Friday, March 16, 2012


Zeal for your house has consumed me, and the reproaches of those who reproach you have fallen on me (Psalm 69:9).

One of the burning need that our church, and every church faces, is to have a zeal for God, and for His glory. Throughout the centuries, and certainly in ours, there is a tendency to go lukewarm, to be apathetic. To take it safe, and to go for the path of least resistance. But more than that, to treat our faith as something like a club membership, something we can take up, and put down, something that doesn't really redefine who we are, or what we are about. The call to follow Christ is a call not to club membership, but to cross-bearing, to responding to the gospel by living a life zealously for the glory of God.

So what is zeal? It’s not a very common word these days. The Great Anglican Bishop J.C. Ryle gives a great description of zeal in his book Practical Religion.
 Zeal in religion is a burning desire to please God, to do His will, and to advance His glory in the world in every possible way. It is a desire which is not natural to man. It is a desire which the Spirit puts in the heart of every believer when he is converted, however, a desire which some believers feel so much more strongly than others that they alone deserve to be called “zealous” men.
This desire is so strong, when it really reigns in a man, that it impels him to make any sacrifice–to go through any trouble–to deny himself to any amount–to suffer, to work, to labor, to toil, to spend himself and be spent, and even to die–if only he can please God and honor Christ.
A zealous man in religion is preeminently a man of one thing. It is not enough to say that he is earnest, strong, uncompromising, meticulous, wholehearted, fervent in spirit. He only sees one thing, he cares for one thing, he lives for one thing, he is swallowed up in one thing; and that one thing is to please God. Whether he lives, or whether he dies–whether he has health, or whether he has sickness–whether he is rich, or whether he is poor–whether he pleases man, or whether he gives offense–whether he is thought wise, or whether he is thought foolish–whether he gets blame, or whether he gets praise–whether he gets honor, or whether he gets shame–for all this the zealous man cares nothing at all. He burns for one thing, and that one thing is to please God and to advance Gods glory. If he is consumed in the very burning, he does not care–he is content. He feels that, like a lamp, he is made to burn; and if consumed in burning, he has but done the work for which God has appointed him.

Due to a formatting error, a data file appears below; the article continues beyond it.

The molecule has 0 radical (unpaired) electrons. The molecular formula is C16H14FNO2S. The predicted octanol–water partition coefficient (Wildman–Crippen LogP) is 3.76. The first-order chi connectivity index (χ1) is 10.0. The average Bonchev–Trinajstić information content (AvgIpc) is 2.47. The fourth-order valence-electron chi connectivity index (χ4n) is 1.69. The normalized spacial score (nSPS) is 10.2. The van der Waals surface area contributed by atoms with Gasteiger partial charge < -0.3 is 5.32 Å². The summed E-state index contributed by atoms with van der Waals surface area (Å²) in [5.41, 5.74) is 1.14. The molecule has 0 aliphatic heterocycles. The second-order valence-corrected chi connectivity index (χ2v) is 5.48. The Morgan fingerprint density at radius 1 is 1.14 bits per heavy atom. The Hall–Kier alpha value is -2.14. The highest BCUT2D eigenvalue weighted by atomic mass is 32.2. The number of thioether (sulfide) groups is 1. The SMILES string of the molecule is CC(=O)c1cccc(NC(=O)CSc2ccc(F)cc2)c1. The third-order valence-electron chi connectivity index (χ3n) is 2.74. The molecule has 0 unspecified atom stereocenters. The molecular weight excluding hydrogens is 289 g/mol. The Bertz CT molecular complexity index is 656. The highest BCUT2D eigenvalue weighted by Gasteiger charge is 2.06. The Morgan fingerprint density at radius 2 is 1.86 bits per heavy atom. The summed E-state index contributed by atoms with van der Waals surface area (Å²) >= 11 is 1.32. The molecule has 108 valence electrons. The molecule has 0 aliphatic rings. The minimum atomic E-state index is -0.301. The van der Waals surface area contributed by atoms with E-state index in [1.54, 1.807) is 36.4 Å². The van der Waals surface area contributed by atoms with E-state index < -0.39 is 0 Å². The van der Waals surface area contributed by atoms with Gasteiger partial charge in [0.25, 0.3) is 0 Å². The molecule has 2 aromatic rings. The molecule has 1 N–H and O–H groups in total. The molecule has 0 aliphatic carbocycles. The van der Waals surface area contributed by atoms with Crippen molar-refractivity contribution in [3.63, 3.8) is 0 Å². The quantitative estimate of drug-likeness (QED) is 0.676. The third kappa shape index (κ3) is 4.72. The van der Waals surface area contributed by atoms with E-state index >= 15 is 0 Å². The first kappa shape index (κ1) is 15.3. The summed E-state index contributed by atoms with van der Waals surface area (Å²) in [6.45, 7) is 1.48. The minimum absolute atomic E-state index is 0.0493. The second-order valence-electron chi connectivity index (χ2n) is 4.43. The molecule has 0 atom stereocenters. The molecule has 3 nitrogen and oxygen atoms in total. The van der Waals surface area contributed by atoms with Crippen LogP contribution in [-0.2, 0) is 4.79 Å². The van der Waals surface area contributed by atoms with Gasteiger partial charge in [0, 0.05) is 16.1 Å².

Such a one will always find a sphere for his zeal. If he cannot preach, and work, and give money, he will cry, and sigh, and pray. Yes: if he is only a pauper, on a perpetual bed of sickness, he will make the activity of sin around him slow to a standstill, by continually interceding against it. If he cannot fight in the valley with Joshua, he will do the work of Moses, Aaron, and Hur, on the hill (Exodus 17:9-13). If he is cut off from working himself, he will give the Lord no rest till help is raised up from another quarter, and the work is done. This is what I mean when I speak of zeal in religion.

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